Let’s talk in real terms about what Mirandizing means. It means reading somebody their rights as opposed to simply interrogating them. I think there’s a general consensus now that in that instance there may have been no real need to read Miranda rights before some interrogation took place. And, in my view, with a terrorist, with our nation potentially at risk, interrogation should be pursued, and the consequences may be that some evidence may be inadmissible, but there is obviously in that case, overwhelming evidence without whatever may be gained or gleaned from the interrogation. So, bottom line, interrogation should have been pursued by a specially trained group of agents without necessarily a lawyer being present, and if at some point there was diminished usefulness to the interrogation, other criminal interrogation should have been applied perhaps by other authorities.

Yes, this is utter garbage—in terms of what actually happened to Abdulmutallab, what Miranda rights actually are, and who is entitled to them by law—but stick with me:

Very often the reading of rights diminishes the usefulness of subsequent interrogation, the reason being simply that the defendant chooses to have a lawyer present, or chooses to cease talking. And I would have pursued the interrogation without the Miranda rights because I believe that the usefulness of learning about contacts from Yemen and elsewhere in the world and potential immediate attacks that may be known to this individual outweigh the benefits of having that at the trial

Yes, more inaccuracies and inanities in search of a position, so questioner Lehrer wanted to clarify, should Abdulmutallab be tried in civilian court? “Probably not in criminal court,” says Blumenthal.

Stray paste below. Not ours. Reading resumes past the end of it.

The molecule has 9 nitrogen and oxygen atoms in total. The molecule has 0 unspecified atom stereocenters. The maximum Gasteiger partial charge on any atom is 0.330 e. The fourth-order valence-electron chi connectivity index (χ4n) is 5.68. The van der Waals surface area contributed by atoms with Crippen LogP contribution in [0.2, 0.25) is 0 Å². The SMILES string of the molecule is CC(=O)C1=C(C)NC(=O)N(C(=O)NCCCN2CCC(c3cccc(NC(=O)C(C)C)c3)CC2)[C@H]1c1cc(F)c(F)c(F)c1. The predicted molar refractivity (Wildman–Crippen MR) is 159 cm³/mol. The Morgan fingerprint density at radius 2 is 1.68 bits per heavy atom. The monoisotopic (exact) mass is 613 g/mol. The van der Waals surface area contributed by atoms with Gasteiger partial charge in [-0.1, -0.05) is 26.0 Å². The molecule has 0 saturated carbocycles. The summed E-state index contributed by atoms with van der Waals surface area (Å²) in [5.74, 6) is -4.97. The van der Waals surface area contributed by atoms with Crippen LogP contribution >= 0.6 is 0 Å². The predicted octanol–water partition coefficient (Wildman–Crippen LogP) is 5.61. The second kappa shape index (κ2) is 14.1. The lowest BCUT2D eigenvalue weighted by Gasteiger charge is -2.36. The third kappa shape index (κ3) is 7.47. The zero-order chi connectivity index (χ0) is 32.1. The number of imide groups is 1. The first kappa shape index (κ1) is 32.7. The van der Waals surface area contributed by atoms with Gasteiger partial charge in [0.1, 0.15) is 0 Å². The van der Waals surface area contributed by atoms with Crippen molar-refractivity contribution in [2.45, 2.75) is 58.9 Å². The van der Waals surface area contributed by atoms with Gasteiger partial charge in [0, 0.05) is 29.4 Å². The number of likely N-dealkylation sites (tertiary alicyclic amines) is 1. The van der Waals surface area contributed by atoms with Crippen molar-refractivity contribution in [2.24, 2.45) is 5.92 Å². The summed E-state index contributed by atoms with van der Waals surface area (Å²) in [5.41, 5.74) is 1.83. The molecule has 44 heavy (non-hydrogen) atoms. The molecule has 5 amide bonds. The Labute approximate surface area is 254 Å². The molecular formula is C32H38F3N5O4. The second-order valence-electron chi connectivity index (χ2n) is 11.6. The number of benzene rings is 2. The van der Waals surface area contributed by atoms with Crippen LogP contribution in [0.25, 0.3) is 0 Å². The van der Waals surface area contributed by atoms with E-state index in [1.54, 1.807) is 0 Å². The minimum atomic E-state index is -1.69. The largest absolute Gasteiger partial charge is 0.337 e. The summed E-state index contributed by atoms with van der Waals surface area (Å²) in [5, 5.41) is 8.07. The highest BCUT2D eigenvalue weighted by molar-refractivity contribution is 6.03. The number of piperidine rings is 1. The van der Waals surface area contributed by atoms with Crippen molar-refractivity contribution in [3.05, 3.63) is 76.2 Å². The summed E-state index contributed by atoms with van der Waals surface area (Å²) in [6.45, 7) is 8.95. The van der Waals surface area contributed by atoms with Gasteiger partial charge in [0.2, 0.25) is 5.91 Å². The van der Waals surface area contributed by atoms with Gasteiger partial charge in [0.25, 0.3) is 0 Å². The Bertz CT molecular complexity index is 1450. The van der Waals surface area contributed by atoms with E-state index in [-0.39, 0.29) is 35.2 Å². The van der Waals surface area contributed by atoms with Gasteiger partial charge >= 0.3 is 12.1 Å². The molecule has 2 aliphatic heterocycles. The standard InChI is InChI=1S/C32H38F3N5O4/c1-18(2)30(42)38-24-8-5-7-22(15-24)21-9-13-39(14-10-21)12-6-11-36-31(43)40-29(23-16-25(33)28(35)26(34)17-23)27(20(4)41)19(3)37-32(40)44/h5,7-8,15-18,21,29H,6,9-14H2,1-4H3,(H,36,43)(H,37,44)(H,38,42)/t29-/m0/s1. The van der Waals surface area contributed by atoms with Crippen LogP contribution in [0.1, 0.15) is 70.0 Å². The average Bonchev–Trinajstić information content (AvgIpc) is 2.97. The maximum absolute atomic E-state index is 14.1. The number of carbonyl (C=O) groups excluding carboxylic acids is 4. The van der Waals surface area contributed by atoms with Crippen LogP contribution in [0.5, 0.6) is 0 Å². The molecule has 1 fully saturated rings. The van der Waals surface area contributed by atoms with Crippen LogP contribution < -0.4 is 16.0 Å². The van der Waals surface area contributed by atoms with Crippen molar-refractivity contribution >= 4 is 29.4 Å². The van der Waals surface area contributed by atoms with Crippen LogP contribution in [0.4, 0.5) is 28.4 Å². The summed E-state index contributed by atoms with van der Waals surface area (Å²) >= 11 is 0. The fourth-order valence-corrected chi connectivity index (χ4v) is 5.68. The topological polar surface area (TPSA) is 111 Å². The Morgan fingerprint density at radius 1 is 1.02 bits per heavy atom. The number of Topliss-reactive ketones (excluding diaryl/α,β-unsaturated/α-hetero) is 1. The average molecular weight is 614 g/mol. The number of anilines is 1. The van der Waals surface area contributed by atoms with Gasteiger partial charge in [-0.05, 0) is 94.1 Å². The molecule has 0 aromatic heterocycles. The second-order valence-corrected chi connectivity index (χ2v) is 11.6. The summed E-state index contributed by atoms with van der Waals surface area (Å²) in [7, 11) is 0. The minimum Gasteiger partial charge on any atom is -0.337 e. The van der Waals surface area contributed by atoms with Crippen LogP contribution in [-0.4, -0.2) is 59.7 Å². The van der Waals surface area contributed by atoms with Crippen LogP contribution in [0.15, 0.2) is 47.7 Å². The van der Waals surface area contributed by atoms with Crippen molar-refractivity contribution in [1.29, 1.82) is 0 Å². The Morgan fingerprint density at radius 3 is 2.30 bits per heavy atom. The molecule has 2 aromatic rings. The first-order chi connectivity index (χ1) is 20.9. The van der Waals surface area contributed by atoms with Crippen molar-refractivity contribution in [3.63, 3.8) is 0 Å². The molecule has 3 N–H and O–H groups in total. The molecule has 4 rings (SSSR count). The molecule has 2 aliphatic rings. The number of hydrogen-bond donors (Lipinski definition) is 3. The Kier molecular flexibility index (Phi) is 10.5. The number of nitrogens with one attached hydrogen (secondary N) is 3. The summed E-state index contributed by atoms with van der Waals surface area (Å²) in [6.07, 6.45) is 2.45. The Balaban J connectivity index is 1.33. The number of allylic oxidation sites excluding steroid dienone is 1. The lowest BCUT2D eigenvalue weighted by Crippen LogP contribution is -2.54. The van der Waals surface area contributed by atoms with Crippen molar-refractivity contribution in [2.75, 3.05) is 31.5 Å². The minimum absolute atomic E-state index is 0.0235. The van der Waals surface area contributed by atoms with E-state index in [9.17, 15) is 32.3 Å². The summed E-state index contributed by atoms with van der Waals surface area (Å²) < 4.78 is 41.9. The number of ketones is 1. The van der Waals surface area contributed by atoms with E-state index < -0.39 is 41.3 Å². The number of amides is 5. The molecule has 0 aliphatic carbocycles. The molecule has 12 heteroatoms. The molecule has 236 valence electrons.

Stupid, yes, but importantly here, also completely counter to the position of the administration of a president still thought popular in Dick’s state.

Even on the question of health care reform, where Blumenthal mostly mouths bipartisan talking points without making much of a point, the one place where the candidate gets really specific is when he discusses the need to speed generics to market. The state AG makes sure you know that he wants to crack down on brand-name pharmaceutical companies that use gimmicks to prevent their drugs from going generic.

I have to expect that Blumenthal knows that the Senate health care bill seemingly favored by the president is pretty weak on that front (it even extends brand-name protections for certain classes of biologics).

So, yes, Richard Blumenthal, less-than-thrilling presumptive Democratic nominee for Senate in Connecticut, opens himself up for much criticism here (check out the comments on the show page)—but the subtext, the criticism inherent in the way this blowhard blows is that his best bet is to position himself as something very other than Barack Obama.

You would think that a Democrat in a statewide race in a very blue state would want to court the president. Maybe solicit his help. Maybe tap into his giant, once powerful list/rah-rah section, OFA. But, just as the administration took what was an impressive Obama for America and turned it into the limp Organizing for America, the White House has taken the positive brand halo of the Obama presidency and turned it into what his very own party perceives as the rough equivalent of box-office poison. This is what it has come to after a year of ineffective, unmotivated, and un-motivating rule.

See Dick run—see Dick run away from Barack Obama.

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Gregg Levine

Gregg Levine